The Whale Rider
The Whale Rider Witi Ihimaera Pages: 150 First published: 1978
The book: Kahu, an eight-year-old Maori girl, adores her great-grandfather, Koro Apirana, but he pays her little attention. Her great-grandfather is chief of the Whangara, who are descendants of a legendary whale rider. The role of chief is always passed onto a male, but there is no male heir, only Kahu. Koro Apirana has no use for Kahu, and is searching outside the family for a male who can become chief.
Kahu battles with her grandfather for love and fights for her own identity.You might like it because: It’s an inspiring story of a young girl’s struggle to fulfill her destiny and challenge traditional gender roles. Ihimaera provides the reader with a glimpse into modern Maori life in New Zealand.
What did other people say?
“Ihimaera is at his best in depicting the bonds among the family members, but his use of symbols can be heavy-handed and passages focusing on the now-ancient whale may seem slow-moving.” – Publishers Weekly
Awards & Recognition:
Nielsen BookData New Zealand Booksellers’ Choice Award
How quickly will you get into the book? The first 12 pages set up the legend of the whale rider. They are written in a style that, one imagines, might have been used in the past to tell ancient tales, so they felt a bit slow and sluggish. After that, the story picked up and I became fully engaged.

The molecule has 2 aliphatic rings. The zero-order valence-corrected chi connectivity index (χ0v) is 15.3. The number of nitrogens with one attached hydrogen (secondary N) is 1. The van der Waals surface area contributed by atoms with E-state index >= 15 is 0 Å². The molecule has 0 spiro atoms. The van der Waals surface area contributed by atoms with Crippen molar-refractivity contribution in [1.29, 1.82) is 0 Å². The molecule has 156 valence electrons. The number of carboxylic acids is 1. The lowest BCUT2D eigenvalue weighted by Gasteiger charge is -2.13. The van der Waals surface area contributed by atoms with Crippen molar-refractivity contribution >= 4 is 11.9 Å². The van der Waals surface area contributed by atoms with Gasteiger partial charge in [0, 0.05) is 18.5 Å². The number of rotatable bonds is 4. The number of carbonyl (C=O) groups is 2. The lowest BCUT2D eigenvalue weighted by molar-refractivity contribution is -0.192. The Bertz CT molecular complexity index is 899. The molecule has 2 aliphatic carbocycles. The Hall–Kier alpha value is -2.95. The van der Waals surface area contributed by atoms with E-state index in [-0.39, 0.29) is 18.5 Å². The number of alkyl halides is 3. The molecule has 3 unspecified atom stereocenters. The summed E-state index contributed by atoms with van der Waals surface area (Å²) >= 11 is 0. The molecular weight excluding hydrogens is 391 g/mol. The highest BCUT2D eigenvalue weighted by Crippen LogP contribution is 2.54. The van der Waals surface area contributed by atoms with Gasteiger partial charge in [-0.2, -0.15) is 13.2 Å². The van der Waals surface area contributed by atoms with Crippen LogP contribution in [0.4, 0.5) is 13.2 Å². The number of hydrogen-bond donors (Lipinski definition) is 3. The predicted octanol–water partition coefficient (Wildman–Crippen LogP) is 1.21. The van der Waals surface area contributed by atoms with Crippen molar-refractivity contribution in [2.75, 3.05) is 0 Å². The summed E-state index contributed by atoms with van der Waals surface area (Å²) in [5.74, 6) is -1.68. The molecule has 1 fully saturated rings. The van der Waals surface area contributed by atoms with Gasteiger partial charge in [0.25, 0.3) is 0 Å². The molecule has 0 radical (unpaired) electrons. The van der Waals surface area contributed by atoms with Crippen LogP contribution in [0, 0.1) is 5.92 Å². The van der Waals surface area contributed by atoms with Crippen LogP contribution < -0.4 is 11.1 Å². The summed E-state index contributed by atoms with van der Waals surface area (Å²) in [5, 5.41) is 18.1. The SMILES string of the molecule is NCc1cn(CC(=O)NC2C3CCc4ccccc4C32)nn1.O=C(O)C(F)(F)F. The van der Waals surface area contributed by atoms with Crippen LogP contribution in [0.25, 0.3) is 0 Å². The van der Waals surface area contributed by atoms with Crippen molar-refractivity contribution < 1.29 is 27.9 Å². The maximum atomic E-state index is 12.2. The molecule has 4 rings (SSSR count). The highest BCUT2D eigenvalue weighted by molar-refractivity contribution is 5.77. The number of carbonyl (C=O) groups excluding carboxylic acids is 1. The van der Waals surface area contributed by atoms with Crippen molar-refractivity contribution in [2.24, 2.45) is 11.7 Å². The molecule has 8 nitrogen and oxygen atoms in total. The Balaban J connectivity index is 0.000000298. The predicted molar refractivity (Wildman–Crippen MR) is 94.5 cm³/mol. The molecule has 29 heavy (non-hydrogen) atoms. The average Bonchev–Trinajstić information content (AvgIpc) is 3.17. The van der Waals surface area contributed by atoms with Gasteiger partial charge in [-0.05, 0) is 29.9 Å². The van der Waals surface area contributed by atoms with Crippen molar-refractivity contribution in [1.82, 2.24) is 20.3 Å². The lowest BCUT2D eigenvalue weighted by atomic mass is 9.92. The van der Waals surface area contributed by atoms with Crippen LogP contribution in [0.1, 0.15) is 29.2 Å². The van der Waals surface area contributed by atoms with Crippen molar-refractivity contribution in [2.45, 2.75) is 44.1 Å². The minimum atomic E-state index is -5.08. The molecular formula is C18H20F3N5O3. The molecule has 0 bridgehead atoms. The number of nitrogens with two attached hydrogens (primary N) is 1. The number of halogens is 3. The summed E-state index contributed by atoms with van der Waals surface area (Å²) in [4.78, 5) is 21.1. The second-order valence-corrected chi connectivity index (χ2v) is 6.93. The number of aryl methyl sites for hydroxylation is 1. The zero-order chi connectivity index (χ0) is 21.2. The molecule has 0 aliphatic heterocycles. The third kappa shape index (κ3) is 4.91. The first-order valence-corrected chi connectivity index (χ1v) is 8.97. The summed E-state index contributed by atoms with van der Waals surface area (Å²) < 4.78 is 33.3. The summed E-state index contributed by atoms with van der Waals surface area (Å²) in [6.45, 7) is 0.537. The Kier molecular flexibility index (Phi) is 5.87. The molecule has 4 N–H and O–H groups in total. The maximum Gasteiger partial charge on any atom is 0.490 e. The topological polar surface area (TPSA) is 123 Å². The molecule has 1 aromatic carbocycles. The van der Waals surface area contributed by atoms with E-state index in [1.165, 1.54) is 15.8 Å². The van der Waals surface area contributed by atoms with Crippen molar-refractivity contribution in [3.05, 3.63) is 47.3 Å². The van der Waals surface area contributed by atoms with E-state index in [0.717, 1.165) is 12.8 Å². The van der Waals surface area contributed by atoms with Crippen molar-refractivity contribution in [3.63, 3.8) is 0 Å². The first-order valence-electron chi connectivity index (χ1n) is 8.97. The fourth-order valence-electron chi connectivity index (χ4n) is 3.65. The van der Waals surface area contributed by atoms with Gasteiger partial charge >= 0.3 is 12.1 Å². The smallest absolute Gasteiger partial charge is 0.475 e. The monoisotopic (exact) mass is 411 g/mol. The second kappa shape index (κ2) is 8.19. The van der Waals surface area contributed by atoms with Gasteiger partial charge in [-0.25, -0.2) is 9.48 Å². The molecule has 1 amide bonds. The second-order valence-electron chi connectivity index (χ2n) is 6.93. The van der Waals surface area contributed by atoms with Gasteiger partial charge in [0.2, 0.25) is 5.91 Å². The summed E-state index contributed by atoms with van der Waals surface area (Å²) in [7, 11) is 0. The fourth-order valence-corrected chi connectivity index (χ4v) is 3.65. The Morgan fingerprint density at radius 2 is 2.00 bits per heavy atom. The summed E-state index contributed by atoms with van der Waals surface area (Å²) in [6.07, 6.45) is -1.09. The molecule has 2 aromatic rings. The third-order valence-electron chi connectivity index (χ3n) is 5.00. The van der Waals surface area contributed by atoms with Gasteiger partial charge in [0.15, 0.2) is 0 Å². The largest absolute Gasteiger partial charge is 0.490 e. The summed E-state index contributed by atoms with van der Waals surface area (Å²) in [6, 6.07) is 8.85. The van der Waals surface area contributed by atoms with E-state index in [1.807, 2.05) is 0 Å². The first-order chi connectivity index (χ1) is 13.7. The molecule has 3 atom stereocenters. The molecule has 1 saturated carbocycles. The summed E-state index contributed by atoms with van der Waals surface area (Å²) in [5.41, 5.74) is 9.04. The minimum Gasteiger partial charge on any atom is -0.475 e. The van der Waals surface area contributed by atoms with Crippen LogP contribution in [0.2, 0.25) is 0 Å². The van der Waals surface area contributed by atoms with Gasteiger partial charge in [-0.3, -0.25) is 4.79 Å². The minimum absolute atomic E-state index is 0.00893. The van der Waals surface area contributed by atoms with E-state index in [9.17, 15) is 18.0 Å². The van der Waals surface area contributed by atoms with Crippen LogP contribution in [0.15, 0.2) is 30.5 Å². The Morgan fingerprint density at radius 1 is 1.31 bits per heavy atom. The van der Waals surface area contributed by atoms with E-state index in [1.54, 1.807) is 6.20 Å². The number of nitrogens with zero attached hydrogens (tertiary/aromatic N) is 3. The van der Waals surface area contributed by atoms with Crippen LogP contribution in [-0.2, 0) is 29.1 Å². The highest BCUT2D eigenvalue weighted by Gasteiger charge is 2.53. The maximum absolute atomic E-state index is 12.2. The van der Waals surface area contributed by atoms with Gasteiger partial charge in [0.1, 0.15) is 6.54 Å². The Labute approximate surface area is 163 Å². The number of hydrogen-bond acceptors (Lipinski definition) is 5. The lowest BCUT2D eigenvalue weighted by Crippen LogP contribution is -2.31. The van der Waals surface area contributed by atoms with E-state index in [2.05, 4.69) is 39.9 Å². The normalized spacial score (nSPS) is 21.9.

You might not like it because: Ihimaera uses quite a lot of Maori words, which create a sense of both place and the people you are reading about, but referencing the back pages of the book for their meaning might irritate some readers.
It’s a story about everyday people leading their lives, albeit focused on a very special girl, so the drama is mostly about the family. Things move forward slowly as they mostly do in real life.
What might you read next?
Cross to a neighboring country, Australia, and read a story about the indigenous people there: Follow the Rabbit-Proof Fence, by Doris Pilkington and Nugi Garimara.
Or, read another book set in New Zealand: The Luminaries, by Eleanor Catton.
Alternatively, read about people trying to save whales: The Whale Warriors, by Peter Heller.
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